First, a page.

Keywords: Sulphur, fertiliser, organic materials, manure, biosolids, wheat.
The aim of this research was to quantify sulphur (S) supply from organic materials to winter wheat crops, in order to improve current recommendations on the use of farm manures and biosolids as sources of available S for arable crops.
Analysis of databases of organic material S contents found good agreement with the Ã¢â‚¬Ëœtypical’ values given in the UK Defra Fertiliser Manual (RB209) for livestock manures and most biosolids types; however, for digested cake and composted biosolids, the mean total SO3 content was higher than the Ã¢â‚¬Ëœtypical’ values. The S content of organic materials (both total and Ã¢â‚¬Ëœextractable’ SO3) was variable; hence, analysis of a representative sample is advisable to ensure that crops grown on potentially deficient sites receive adequate S.
Field experiments were carried out at 3 sites cropped with winter wheat over 2 harvest years at each site. There were 7 organic material treatments comprising autumn applied cattle farmyard manure (FYM), pig FYM, broiler litter and two biosolids products, and spring applied broiler litter and pig/cattle slurry. Inorganic (water soluble) fertiliser S response treatments (0 – 75 kg/ha SO3) were established to determine the fertiliser S replacement values and hence S availability of the applied organic materials. There was a response to S in 3 of the 6 site/years. For the spring applied organic materials, Ã¢â‚¬Ëœextractable’ SO3 (i.e. readily available SO3) was a good indicator of crop available S, ranging from c.15% of total SO3 for cattle FYM to c.60% of total SO3 for broiler litter. Results showed that for spring applied organic materials, Ã¢â‚¬Ëœextractable’ SO3 was equivalent to inorganic fertiliser S i.e. the S use efficiency for spring applications was 15% of total SO3 for cattle FYM, 25% for pig FYM, 60% for broiler litter, 35% for slurry and 20% for biosolids. Lower S use efficiencies were measured from the autumn applied organic materials i.e. 5—10% of total SO3 for livestock manures and 10—20% of total SO3 for biosolids, because readily available S was lost via overwinter leaching.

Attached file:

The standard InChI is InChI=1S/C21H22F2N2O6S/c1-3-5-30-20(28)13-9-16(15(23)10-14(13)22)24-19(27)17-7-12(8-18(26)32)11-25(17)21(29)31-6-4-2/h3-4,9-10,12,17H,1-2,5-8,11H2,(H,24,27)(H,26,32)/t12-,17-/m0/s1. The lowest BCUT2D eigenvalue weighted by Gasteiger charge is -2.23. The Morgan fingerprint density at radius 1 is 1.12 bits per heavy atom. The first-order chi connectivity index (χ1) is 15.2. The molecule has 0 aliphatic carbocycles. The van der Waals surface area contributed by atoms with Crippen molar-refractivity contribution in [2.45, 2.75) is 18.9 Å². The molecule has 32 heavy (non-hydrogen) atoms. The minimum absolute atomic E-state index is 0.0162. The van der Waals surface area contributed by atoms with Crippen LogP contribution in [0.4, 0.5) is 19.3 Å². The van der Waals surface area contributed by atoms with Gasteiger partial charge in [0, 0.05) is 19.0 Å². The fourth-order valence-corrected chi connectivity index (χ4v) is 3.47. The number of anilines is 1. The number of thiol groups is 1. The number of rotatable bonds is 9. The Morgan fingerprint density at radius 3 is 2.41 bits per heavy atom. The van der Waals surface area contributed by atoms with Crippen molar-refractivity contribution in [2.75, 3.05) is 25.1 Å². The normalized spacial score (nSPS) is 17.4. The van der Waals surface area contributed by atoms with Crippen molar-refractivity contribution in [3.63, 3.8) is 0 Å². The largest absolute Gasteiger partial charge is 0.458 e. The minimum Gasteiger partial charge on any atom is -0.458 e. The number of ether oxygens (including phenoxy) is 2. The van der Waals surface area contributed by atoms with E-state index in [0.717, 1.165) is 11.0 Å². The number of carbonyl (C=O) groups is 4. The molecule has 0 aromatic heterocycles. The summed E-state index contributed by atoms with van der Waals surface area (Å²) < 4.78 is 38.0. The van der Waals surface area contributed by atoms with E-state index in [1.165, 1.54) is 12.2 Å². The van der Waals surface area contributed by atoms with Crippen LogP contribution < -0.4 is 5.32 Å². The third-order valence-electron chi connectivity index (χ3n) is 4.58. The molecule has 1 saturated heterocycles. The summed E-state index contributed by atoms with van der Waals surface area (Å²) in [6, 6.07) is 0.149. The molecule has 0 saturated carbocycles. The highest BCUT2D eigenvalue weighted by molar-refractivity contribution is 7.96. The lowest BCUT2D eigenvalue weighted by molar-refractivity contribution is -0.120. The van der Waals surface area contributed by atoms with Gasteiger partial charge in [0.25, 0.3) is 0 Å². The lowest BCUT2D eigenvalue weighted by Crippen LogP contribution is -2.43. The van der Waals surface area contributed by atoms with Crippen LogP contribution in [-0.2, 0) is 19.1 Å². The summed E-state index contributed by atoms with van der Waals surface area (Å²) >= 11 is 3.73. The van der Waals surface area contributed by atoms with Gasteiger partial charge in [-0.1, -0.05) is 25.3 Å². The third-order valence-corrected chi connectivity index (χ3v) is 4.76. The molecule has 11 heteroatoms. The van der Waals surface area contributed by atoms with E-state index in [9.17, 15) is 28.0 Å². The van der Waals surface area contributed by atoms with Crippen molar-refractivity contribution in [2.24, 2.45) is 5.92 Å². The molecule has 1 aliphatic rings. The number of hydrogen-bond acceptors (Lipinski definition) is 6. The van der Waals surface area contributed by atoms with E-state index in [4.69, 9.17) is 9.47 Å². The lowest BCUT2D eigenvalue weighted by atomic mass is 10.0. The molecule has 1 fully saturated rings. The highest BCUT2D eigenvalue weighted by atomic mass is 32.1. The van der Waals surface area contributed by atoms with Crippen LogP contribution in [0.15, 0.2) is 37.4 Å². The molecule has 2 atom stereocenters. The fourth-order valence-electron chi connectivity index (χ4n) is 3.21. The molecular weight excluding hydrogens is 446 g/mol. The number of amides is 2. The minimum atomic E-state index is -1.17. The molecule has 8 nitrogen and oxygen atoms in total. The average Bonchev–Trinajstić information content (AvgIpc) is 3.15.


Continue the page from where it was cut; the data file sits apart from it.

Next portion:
This work has led to a better understanding of the crop available S supply from organic materials. Guidance for farmers on S availability from organic materials is likely to improve farm profitability by ensuring that crops receive adequate amounts of S.
Lizzie Sagoo1, Ken A Smith2, Fiona A Nicholson3 and Steve P McGrath4
1 ADAS Boxworth, Battlegate Road, Boxworth, Cambridgeshire, CB23 4NN, UK.
2 ADAS Gleadthorpe, Meden Vale, Mansfield, Nottinghamshire, NG20 9PD, UK.
3 ADAS Wolverhampton, Pendeford House, Pendeford Business Park, Wobaston Road, Wolverhampton, WV9 5AP, UK.
4 Rothamsted Research, Harpenden, Hertfordshire, AL5 2JQ, UK.
26 pages, 8 figures, 8 tables, 22 references.